de Blob Remastered – Review

Genre: Action, Adventure
Developer: Blue Tongue Entertainment
Publisher: THQ Nordic
Platform: Xbox One [reviewed], PS4, PC
Release Date: November 14, 2017

A lot of you may remember the original de Blob when it launched on the Nintendo Wii. The game helped show off just what motion-control could add to the gaming experience and went on to win a bunch of awards at the time. With this remaster we get everything that made the original great minus the motion control. But does the lack of what really made the game special take anything away from the overall experience?

The short answer is yes. While de Blob looks fantastic in its remastered state, the game loses the magic that made it a unique experience. Sure, there was a sequal to the game that was designed for controllers, but this original entry doesn’t fare quite as well. This isn’t to say that the controls are bad, but you’ll be fighting de Blob more often than not. It’s not an easy task to take a game designed around the Wii’s motion control and just throw everything onto an Xbox One controller.

Paint the town red, err, orange.

The charm of the entire experience is still there, but it’s more finicky than it needs to be. It’s hard to explain if you haven’t played the original title on the Wii, but de Blob often feels like he’s fighting your movements, especially when trying to do anything that require the smallest bit of precision. You’ll be missing jumps and sometimes fighting to get him to go where you want throughout your adventure.

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Visually, de Blob looks better than ever, but again, there are some strange issues. Ignoring the launch trailer that was running at 15 frames per second, the game runs great in real life. But I was really worried about everything when I booted the game up as none of the cutscenes for the game have been touched. They play back in the same 420p quality that the Wii outputted which is a real shame as the cutscenes helped lend to the games charm.  Thankfully this is the only visual issue as both the menus and game are outputted in high-definition and look great.


In de Blob you collect paint and then bounce around the black and white city, bringing color back to a very bland world. It’s an incredibly simple concept that works beautifully. The trick from from the time limit that each stages employs. You can complete all sorts of challenges in each stage that add to you time, so while you may start out with only a few minutes on the clock, you could spend a good chuck of time on a single level.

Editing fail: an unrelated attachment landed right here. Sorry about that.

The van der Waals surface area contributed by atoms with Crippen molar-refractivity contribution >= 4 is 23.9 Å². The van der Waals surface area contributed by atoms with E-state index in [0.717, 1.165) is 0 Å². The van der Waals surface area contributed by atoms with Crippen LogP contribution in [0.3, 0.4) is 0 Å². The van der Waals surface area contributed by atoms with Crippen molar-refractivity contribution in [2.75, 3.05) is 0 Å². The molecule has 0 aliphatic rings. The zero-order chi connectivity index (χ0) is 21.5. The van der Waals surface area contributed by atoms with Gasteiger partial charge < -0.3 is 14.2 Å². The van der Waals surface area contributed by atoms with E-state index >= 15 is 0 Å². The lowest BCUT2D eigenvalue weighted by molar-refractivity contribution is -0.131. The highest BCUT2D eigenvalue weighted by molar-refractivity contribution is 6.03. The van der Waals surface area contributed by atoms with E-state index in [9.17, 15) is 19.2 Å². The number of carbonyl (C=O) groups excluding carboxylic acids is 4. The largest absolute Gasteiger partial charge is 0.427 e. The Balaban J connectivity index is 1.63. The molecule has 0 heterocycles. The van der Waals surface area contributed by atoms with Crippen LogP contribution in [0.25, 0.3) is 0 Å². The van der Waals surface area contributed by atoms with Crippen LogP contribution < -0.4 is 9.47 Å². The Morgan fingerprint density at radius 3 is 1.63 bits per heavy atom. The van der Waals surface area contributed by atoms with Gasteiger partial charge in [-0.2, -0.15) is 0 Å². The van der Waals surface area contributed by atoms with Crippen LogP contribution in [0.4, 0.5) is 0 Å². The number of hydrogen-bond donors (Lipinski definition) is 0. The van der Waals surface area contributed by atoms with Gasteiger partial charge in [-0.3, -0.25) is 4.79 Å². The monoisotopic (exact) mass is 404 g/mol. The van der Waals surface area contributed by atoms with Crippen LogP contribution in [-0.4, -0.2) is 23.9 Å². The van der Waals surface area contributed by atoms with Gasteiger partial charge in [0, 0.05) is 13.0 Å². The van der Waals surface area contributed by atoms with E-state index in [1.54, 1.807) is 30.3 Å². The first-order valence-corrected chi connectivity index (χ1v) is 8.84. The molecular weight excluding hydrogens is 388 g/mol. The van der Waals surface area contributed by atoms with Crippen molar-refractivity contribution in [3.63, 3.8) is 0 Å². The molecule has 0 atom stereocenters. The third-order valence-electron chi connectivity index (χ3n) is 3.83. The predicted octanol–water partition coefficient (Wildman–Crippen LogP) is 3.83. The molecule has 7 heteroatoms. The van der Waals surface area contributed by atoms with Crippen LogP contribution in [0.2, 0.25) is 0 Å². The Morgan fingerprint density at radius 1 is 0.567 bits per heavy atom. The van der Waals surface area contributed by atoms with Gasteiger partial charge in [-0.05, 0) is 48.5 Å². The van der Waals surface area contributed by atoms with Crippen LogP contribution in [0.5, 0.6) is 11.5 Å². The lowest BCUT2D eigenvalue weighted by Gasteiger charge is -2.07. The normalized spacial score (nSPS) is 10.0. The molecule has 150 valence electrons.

As the game progresses you will encounter new obstacles that can kill you as well as all sorts of enemies that are out to end you. It’s all a bunch of fun, but the interesting feature the game relies on is how it deals with your health. The paint you collect becomes your in-game health, and every time you pant a building, object, or attack and enemy it will deplete. You’ll also need to sacrifice your life to free certain plot specific buildings that require a certain color.

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Mix too many colors together and everything turns to poop.

And as this is essentially a painting game, you are going to be collecting colors as you roll around. You’ll also be able to mix colors so that you can paint the town as your see fit. The game actually does a great job teaching the player about how colors work, so you could almost add an educational tag to this one. But all the color mixing isn’t just for fun as some challenges will require you to paint certain thing a specific color.

De Blob is built on a very simple premise, but the game is chalk full of content so as things get boring, even though you are pretty much doing the same thing over and over again. It’s one part painting game, one part platformer, one part rhythm game and a total blast to play. Factor in that the entire experience will only set you back $20 and you have a solid experience that is still as fun as ever, even with the new control scheme.

Final Score:


J. Luis

J. Luis is the current Editor-In-Chief here at GAMbIT. With a background in investigative journalism his work encompasses the pop-culture spectrum here, but he also works in the political spectrum for other organizations.